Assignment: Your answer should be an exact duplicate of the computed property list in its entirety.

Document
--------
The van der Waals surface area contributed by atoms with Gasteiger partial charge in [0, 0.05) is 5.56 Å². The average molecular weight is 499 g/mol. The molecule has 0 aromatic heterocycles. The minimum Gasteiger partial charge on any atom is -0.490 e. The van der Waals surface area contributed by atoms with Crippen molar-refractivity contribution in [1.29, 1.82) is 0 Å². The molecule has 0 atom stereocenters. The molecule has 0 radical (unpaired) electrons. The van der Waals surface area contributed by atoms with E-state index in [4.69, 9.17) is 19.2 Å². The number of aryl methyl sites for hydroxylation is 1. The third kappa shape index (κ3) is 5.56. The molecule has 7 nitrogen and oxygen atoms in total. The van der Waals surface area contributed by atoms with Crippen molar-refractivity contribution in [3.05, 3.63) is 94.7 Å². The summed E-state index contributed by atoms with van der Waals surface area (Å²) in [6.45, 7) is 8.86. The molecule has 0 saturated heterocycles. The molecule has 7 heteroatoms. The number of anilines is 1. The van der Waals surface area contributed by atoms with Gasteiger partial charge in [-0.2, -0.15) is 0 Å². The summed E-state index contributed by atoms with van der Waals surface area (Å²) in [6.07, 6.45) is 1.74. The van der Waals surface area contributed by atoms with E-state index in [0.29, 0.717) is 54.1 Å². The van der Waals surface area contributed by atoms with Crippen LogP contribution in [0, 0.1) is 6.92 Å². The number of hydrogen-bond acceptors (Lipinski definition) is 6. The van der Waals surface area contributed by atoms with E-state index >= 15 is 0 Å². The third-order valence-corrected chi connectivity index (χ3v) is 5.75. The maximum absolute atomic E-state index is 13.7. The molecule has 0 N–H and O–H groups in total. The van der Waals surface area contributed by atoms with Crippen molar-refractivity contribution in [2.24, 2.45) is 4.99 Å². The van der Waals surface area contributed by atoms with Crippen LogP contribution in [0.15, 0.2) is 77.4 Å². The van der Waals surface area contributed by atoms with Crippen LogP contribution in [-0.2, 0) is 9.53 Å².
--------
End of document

The van der Waals surface area contributed by atoms with Gasteiger partial charge in [0, 0.05) is 5.56 Å². The average molecular weight is 499 g/mol. The molecule has 0 aromatic heterocycles. The minimum Gasteiger partial charge on any atom is -0.490 e. The van der Waals surface area contributed by atoms with Crippen molar-refractivity contribution in [1.29, 1.82) is 0 Å². The molecule has 0 atom stereocenters. The molecule has 0 radical (unpaired) electrons. The van der Waals surface area contributed by atoms with E-state index in [4.69, 9.17) is 19.2 Å². The number of aryl methyl sites for hydroxylation is 1. The third kappa shape index (κ3) is 5.56. The molecule has 7 nitrogen and oxygen atoms in total. The van der Waals surface area contributed by atoms with Crippen molar-refractivity contribution in [3.05, 3.63) is 94.7 Å². The summed E-state index contributed by atoms with van der Waals surface area (Å²) in [6.45, 7) is 8.86. The molecule has 0 saturated heterocycles. The molecule has 7 heteroatoms. The number of anilines is 1. The van der Waals surface area contributed by atoms with Gasteiger partial charge in [-0.2, -0.15) is 0 Å². The summed E-state index contributed by atoms with van der Waals surface area (Å²) in [6.07, 6.45) is 1.74. The van der Waals surface area contributed by atoms with E-state index in [0.29, 0.717) is 54.1 Å². The van der Waals surface area contributed by atoms with Crippen LogP contribution in [0, 0.1) is 6.92 Å². The number of hydrogen-bond acceptors (Lipinski definition) is 6. The van der Waals surface area contributed by atoms with E-state index >= 15 is 0 Å². The third-order valence-corrected chi connectivity index (χ3v) is 5.75. The maximum absolute atomic E-state index is 13.7. The molecule has 0 N–H and O–H groups in total. The van der Waals surface area contributed by atoms with Crippen molar-refractivity contribution in [2.24, 2.45) is 4.99 Å². The van der Waals surface area contributed by atoms with Crippen LogP contribution in [0.15, 0.2) is 77.4 Å². The van der Waals surface area contributed by atoms with Crippen LogP contribution in [-0.2, 0) is 9.53 Å².